- Teaching Guide: Constructing Identity in the Spanish Colonies in America: This is a lesson plan to teach about the Castas paintings as historical context of the officialized beginnings of race and white supremacy. This history is crucial to understanding how pervasive white supremacy has been in building societies and defining relations between different ethnic groups. Knowing that this social system was made up by colonizers with no scientific grounding or collaboration between ethnicities provides students with a foundation for deconstructing the ways in which this unfounded and antiquated social system of hierarchy still holds structural power today.
- Teaching Race: Pedagogy and Practice: This article, which was published by Vanderbuilt, walks teachers through the common challenges to teaching about race and five principles to aid them along the way. The authors recommend teaching reflexivity, preparing for and welcoming difficulty, meeting students where they are, engaging affective and embodied dimensions of learning, and building a learning community. All in all, this lengthy article is a great resource for teachers because though it doesn’t provide exact lesson plans, it gives advice and strategies on how to teach about race in an effective way.
- America Has a Big Race Problem: The U.S. News & World Report published an article about the race problem in America. This article is an important one for all students to read, but it would probably be best for those in middle and high school. The topic mainly focused on is the fact that people still have racial prejudices about minorities due to the way they are raised. The author explains that each person is born without prejudice, but our experiences, conversations, and exposure to the media shapes us.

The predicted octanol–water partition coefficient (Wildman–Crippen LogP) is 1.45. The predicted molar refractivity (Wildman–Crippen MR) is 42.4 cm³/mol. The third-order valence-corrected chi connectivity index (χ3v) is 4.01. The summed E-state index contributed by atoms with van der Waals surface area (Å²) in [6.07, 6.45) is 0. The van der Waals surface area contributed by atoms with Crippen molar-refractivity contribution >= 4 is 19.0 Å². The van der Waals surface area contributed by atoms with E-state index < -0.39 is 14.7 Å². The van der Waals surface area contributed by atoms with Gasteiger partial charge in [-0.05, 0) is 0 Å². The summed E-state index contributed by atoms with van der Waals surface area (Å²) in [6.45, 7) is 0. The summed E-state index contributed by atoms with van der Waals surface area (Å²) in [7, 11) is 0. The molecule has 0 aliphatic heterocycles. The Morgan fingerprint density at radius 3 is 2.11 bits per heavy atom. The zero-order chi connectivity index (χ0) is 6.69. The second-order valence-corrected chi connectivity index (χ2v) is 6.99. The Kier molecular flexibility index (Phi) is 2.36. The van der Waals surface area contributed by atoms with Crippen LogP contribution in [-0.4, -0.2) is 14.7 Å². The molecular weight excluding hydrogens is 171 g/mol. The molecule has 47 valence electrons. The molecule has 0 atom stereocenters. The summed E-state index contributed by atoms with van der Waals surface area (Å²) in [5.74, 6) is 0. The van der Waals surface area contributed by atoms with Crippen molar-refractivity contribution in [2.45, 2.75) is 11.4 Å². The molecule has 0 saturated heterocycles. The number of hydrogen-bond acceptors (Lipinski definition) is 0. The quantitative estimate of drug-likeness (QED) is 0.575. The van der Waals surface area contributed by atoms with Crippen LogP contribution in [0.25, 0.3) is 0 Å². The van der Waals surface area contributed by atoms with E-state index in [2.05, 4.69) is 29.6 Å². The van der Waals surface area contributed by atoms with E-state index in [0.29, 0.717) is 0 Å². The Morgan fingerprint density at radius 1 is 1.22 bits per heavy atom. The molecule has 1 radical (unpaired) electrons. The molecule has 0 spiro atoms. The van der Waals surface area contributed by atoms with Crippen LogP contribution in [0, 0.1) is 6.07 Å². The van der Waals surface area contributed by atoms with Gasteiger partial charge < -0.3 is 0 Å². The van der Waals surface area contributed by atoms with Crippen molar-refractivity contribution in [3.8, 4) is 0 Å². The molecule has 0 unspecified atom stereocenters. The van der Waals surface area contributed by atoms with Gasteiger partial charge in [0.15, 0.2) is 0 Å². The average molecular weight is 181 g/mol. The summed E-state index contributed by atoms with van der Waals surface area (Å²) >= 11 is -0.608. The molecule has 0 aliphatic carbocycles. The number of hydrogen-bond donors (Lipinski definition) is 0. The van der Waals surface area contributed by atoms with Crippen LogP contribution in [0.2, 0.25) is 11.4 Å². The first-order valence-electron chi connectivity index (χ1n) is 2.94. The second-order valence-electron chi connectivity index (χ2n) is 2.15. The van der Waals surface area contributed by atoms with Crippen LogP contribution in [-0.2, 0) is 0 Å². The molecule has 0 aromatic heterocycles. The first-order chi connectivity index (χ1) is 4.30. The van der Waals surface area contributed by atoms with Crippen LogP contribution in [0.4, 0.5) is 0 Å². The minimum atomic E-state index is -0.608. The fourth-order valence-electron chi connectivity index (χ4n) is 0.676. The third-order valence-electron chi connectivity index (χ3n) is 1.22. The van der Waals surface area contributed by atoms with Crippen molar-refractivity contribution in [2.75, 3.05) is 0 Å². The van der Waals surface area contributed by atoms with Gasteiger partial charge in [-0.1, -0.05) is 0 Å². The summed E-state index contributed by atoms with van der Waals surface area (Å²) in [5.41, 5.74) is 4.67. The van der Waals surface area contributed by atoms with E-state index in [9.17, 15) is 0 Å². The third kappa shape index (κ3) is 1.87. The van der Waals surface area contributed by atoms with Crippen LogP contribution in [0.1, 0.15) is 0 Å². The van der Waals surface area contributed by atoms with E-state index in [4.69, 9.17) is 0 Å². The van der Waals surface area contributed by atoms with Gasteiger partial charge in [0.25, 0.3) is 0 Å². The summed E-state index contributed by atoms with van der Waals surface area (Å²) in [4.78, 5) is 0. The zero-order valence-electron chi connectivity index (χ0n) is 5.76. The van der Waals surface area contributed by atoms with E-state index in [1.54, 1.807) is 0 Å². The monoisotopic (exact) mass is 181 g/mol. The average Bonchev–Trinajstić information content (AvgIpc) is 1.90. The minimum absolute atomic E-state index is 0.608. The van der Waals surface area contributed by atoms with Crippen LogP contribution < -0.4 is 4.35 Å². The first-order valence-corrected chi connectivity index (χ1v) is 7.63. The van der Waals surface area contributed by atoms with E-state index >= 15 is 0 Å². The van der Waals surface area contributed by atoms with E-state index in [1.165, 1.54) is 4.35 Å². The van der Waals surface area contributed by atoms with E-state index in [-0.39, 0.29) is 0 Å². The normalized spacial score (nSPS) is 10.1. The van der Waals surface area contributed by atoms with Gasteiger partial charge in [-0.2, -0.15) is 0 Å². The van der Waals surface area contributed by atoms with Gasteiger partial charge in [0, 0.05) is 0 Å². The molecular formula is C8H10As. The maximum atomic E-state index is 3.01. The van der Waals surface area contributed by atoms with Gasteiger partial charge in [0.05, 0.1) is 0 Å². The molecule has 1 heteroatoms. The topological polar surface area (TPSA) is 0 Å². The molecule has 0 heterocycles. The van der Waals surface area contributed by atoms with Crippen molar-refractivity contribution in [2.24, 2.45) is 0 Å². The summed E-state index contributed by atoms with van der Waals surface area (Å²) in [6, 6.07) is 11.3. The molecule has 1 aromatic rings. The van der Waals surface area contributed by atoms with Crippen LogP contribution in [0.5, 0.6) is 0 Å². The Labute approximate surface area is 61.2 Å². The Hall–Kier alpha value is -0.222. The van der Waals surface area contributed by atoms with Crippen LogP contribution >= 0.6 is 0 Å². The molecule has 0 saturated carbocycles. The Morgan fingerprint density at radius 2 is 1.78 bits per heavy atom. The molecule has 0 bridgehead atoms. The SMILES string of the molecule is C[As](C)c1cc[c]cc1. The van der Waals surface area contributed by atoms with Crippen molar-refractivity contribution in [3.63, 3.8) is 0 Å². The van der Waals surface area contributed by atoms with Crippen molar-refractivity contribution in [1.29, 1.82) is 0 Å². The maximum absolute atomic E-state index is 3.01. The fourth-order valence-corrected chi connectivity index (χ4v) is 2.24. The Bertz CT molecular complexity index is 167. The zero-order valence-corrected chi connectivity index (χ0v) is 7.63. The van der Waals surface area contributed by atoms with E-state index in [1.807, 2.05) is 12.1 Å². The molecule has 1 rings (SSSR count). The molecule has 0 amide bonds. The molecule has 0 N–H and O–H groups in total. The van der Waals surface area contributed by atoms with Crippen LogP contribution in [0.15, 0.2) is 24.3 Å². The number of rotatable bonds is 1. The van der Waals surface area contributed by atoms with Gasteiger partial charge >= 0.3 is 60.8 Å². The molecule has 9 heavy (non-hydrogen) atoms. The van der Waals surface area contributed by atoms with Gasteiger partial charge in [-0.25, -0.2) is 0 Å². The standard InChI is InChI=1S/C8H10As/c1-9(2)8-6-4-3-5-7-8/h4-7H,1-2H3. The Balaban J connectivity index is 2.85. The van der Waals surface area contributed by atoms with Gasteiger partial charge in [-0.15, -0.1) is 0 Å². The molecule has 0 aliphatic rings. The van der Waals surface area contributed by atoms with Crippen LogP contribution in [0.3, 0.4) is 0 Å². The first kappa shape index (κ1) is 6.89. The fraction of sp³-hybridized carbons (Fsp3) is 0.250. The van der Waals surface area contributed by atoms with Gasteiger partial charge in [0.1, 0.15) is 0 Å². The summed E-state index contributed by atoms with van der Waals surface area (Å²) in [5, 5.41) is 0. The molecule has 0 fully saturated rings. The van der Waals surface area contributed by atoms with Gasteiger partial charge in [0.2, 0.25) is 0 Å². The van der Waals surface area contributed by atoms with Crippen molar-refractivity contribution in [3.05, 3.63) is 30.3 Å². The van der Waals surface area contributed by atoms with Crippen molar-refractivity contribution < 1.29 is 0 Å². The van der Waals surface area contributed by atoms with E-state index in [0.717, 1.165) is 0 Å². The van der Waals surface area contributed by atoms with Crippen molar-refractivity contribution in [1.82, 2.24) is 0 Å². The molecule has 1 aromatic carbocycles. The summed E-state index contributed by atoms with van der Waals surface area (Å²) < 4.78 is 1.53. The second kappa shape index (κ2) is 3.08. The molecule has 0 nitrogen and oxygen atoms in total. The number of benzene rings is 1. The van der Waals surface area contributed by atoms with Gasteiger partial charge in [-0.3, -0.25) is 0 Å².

- TEACHING RACE IN SCHOOLS IN THE 21ST CENTURY: In this essay, “Douglas Edelstein, a Social Sciences instructor at Nathan Hale High School in Seattle, Washington, describes the challenges faced by instructors of all backgrounds in sensitively teaching issues of race in public and private schools” (Blackpast). This essay is important for teachers to read because it brings to light how many students in the minority feel when reading books, listening to lessons, and talking about race or racial issues that occurred in the past or present.
- Race and Racial Identity are Social Constructs: This article explains in plain accessible terms how race and racial identity are social constructs that depend on societal context and history. A good read for educators who want a more comprehensive understanding of race in the United States.
- Race and ethnicity: How are they different?: National Geographic’s Erin Blakemore wrote an informational page about the differences between race and ethnicity. She discusses the definition of race versus that of ethnicity, genetics and race, categorizing race, and the politics of race. This page is an easy-read that is fit for middle or high school students to read on their own to supplement lesson plans and class learning about race.